I’m a hair’s breadth away from putting the very final finishing touches on my novel and start the querying process in earnest.  THAT scares the hell out of me!   Why?  Well for a couple of reasons.  First, what am I going to do everyday if I’m not working on my novel?  I do have a cool idea for a new one, but the thought of starting from scratch scares me.  I don’t think the second time around will be the same as the first.  When I got the idea for my first novel, The Mistaken, I just poured out of me in some weird, surreal experience I cannot even describe.  It was like I was possessed by someone else.  All the plot twists and characters just worked themselves out in one endless stream of thought.  I don’t know where in the hell it even came from.  Could I ever expect that to happen again?  I doubt it, but I do know how to write well this time, from the very start.
Second and most importantly, from everything I’ve ever heard or read, the querying process is an endless road of waiting and rejection.  The thought of it makes me want to puke.  From what I can tell, most writers never find an agent and therefore never get published.  You can’t imagine how discouraging that is when I haven’t even really started yet.  To make it all worse, so many literary agents are dropping out of the race because the publishing business is so demoralizing.  With book sales doing so poorly, publishers only seem to want to sign well known celebrities who have experienced their tantalizing fifteen minutes so that they can cash in on it.  But what about the storytellers?  And fresh ones, at that?  Are the e-readers destroying one of the oldest businesses on earth?  Although I would like to make some money being a writer, it’s more about having people read and enjoy my work than anything else.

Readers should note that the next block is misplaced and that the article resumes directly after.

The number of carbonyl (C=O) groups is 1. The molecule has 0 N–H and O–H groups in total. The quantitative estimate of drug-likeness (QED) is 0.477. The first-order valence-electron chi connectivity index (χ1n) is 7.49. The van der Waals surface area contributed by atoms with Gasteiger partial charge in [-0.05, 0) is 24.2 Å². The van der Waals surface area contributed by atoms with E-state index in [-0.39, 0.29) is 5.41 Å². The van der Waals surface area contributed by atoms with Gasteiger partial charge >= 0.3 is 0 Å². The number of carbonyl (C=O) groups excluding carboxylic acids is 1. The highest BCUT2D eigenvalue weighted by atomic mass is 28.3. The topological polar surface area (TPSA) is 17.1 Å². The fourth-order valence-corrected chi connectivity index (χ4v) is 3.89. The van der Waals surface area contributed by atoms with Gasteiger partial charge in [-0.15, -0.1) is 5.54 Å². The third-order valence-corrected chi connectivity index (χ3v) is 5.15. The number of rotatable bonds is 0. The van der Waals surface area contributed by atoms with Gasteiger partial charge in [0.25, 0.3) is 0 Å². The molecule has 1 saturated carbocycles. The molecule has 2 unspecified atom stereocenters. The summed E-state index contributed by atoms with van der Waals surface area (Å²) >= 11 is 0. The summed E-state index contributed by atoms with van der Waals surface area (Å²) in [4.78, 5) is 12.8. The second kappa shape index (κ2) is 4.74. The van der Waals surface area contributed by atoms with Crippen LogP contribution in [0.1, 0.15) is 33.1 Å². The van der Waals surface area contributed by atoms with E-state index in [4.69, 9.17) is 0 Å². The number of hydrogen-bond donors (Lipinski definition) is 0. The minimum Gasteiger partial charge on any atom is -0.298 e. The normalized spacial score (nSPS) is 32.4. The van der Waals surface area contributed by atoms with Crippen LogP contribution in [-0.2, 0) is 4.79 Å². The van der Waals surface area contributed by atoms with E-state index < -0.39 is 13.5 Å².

I can’t help but think this experience of writing my first novel means something, like someone else, some being greater than me, uh, that would be God, is somehow pulling the strings and has sent me on this path for a reason.  I’m trying to have faith in that and let it unfold as it was meant to.  Why else would something like this have happened to me?  I mean, I’ve always been a spiritual person, but it is ridiculous how out of body and surreal this has all been.  All can do is have faith that this is meant to happen, that I was meant to write this book, that I was meant to struggle with my demons and push forth and not give up until I find an agent, and hopefully a publisher, too.  It has to have meant something.  This must be the new way in which I define myself.


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FYI:  On the right side of my blog you will see "Pages".  Click on "The Mistaken" and you can read through chapter 17 (out of 49) of my book.  I'd love to know what you think.